Another possibility to explain graded transparency effects in a hierarchical morphology-first architecture is the hybrid account proposed by Diependaele et al. (2005, 2009). The model is an interactive-activation framework that assumes that morphological structure is represented at two levels, sub lexical (morpho)orthographic and supralexical (morpho)semantic, mediated by a lexical form level. When a written word is processed, the visual form is mapped onto the orthographic and the semantic representations in parallel fashion (the latter by the full form representations). A crucial feature of the model is that the different levels are connected via excitatory nodes that can provide both bottom-up and top-down feedback between the levels. An additional feature of the model posits bilateral inhibitory connections at the word form (∼lemma) level (Morris et al., 2011). This model allows potential graded effects of morphological priming for opaque words, e.g., brother-broth, to arise via the orthographic level only, whereas priming for more transparent words, like farmer-farm and lion-lions, would benefit from parallel facilitation at the morpho-semantic level. Only orthographically related real words, brothel, would suffer from lateral inhibition at the lexical level.
Recent studies seem to support the hybrid account. Diependaele et al. (2009) investigated early morphological processing using prefixed words with mixed intra and cross-modal masked priming with the same procedures as described earlier in order to tap into modality-specific (visual) and modality-free processes. They showed significant visual intramodal priming for prefixed transparent derived Dutch words (Exp. 1), gegil-gil “screaming-scream,” and pseudo complex words, gebed-bed “prayer-bed,” but no facilitation for the form condition, barok-rok “baroque-skirt,” but equal significant facilitation for all conditions in cross-modal setting. When the prime–target relation was reversed (Exp. 2), the effect for the pseudo complex condition disappeared with intramodal visual presentation. Further visual–visual experiments showed no effects for any condition with 40 ms prime duration, but did show significantly larger facilitation for the transparent compared to the opaque condition with 67 ms prime duration (Exp. 3). Morris et al. (2007) showed larger effects for transparent derived words (43 ms) than for pseudo complex words (27 ms) or form controls (1 ms) in English, showing a significant linear trend with diminishing priming with diminishing transparency. Moreover, they found evidence for both early orthographic segmentation (N250) as well as semantic transparency (N400) in the in the event related potential (ERP) components of the study. Morris et al. (2008) found in a semantic categorization task that the early ERP component N250 differentiated orthographic and morphological effects: While the early phase of N250 showed difference between orthographic and transparent/opaque primes, the latter phase of the component showed different electrical activity for opaque and transparent/orthographic primes. Similar activity for transparent and opaque words in the early phase of processing suggests that both of these features are activated and segmented during the short time of prime word presentation: thus, there may be two separate processing phases operating in very close time windows. However, it can also be that the late phase reflects early top-down feedback of semantics, as the authors suggest as well. Interestingly, Morris et al. (2011) showed with visual forward masked priming (50 ms) that English complex words, flexible, complex non-words, flexity, and orthographically related non-words, flexire, equally facilitated the recognition of the stem flex. Furthermore, they showed that the effect was the same independent of whether the comparison was with word or a non-word control. The effects were the same on the N250 and N400 components, but in Exp. 2 they found an advantage of morphological complexity (both transparent and opaque) on the N400. It seems that early orthographic segmentation may not be morphologically constrained, but a mere presence of the target in the prime is enough to activate the target word.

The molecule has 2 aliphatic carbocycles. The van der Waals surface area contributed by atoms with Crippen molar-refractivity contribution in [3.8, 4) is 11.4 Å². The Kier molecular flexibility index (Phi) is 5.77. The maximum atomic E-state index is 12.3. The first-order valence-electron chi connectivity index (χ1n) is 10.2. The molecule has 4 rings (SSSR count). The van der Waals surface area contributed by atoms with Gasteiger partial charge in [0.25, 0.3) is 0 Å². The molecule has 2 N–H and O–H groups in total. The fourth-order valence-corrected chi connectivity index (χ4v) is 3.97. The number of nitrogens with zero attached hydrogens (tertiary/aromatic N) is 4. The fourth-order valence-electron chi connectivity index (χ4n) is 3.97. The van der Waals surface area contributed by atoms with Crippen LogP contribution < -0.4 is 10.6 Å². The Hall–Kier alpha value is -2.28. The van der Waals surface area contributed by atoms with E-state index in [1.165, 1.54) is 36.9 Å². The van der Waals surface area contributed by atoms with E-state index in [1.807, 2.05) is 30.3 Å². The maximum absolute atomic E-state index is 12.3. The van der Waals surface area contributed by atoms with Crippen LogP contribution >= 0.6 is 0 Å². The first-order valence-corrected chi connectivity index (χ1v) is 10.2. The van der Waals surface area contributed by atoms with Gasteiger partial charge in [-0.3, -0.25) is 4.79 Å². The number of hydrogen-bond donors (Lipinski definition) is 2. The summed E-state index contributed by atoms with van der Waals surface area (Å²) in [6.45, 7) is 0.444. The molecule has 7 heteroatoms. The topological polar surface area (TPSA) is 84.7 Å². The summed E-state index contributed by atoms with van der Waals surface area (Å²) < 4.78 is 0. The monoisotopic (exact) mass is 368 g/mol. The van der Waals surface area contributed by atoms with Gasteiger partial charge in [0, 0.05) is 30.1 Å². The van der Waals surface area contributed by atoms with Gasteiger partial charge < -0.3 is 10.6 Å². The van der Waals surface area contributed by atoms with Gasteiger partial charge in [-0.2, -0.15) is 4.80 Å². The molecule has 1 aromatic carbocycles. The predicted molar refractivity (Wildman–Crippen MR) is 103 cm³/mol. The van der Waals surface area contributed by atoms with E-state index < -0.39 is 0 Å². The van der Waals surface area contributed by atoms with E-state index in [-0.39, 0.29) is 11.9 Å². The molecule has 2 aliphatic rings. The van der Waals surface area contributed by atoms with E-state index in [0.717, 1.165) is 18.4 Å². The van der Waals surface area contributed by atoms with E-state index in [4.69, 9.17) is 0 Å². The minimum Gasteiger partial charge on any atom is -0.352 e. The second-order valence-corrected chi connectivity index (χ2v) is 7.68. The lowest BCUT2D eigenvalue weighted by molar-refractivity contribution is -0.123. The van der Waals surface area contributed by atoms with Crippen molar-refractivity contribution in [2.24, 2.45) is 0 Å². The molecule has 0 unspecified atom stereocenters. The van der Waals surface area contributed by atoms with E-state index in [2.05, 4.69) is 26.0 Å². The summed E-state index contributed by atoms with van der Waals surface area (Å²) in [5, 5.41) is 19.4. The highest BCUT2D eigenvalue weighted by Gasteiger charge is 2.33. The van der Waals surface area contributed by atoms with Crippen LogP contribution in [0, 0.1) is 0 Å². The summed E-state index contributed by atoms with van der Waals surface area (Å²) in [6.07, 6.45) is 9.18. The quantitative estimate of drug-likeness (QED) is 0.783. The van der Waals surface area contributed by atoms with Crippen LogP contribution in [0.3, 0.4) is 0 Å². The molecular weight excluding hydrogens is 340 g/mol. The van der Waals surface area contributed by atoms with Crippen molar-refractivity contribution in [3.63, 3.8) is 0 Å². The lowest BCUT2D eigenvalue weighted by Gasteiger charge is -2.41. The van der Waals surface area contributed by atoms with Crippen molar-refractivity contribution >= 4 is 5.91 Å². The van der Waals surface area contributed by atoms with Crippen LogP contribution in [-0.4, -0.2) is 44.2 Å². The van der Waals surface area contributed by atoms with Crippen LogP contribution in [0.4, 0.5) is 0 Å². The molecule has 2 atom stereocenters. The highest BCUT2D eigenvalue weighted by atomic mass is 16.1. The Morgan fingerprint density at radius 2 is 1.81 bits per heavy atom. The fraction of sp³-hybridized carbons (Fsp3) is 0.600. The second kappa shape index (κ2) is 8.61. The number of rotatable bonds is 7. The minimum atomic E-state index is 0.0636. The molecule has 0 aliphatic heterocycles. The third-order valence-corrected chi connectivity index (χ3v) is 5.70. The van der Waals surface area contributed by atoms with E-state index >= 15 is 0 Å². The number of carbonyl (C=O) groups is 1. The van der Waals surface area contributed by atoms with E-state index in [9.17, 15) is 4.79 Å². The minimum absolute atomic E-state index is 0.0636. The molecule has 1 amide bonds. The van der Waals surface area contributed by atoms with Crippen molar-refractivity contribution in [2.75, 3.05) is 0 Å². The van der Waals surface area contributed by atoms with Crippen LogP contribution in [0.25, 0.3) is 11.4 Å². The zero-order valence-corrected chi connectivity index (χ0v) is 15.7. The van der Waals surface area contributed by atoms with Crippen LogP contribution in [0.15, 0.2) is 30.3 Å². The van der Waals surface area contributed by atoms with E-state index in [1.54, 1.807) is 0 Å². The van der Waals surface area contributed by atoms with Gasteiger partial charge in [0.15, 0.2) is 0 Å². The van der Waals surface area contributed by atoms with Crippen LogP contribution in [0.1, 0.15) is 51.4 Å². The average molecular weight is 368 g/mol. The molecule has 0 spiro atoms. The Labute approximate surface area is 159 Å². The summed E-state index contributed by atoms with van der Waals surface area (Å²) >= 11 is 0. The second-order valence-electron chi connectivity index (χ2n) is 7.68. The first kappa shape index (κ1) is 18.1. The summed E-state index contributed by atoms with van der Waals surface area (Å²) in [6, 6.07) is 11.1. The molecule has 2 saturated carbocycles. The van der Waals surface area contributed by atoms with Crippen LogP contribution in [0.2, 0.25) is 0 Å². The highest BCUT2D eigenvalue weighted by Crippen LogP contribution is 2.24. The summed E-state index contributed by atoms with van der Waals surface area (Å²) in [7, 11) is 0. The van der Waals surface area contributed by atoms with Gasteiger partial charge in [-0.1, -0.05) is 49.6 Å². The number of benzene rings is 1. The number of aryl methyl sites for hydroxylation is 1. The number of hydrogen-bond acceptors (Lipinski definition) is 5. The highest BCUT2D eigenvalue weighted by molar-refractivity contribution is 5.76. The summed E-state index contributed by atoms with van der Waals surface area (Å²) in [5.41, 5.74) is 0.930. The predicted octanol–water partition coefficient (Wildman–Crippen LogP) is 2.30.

In order to examine sub- and supralexical effects in complex words, we investigated the relationship between regular transparent inflected words and pseudo complex (opaque) words in morphological processing using visual forward masked (50 ms SOA) and auditory–visual cross-modal priming in Finnish; the former seen as tapping the early segmentation phase and the latter the later stage argued to represent the stage of semantic integration (Meunier and Longtin, 2007). In addition, cross-modal priming has been argued to be insensitive to phonological and orthographic overlap between prime and target, measuring instead the extent to which the prime matches the target’s amodal lexical representation (e.g., Marslen-Wilson et al., 1994; Boudelaa and Marslen-Wilson, 2005). This allowed us to investigate the relative effects of sub and supra lexical information at the later stage of processing. Moreover, the use of Finnish, with its complex inflectional system and productive derivational and compounding morphology, allowed us to do this in a within-items design, which possibility is not easily available in many of the other frequently studied languages, such as English. We contrasted four conditions in priming a target (see Table 1), such as (1) pseudo complex (monomorphemic) words potentially decomposable into a stem and an existing affix (leijona “lion”), (2) regular inflected words (leijoja “kites”), (3) inflected pseudo words consisting of an illegal combination of a stem and an affix (leijolla), and (4) uninflected pseudo words consisting of a matching stem form followed by a non-affixal phonotactically legal letter string (leijosko). In this set of materials the “stem” is always identical across conditions and will be a bound or a free form (50/50%) of the target word’s morphological paradigm and thus representing a carefully controlled set of stimuli across the conditions.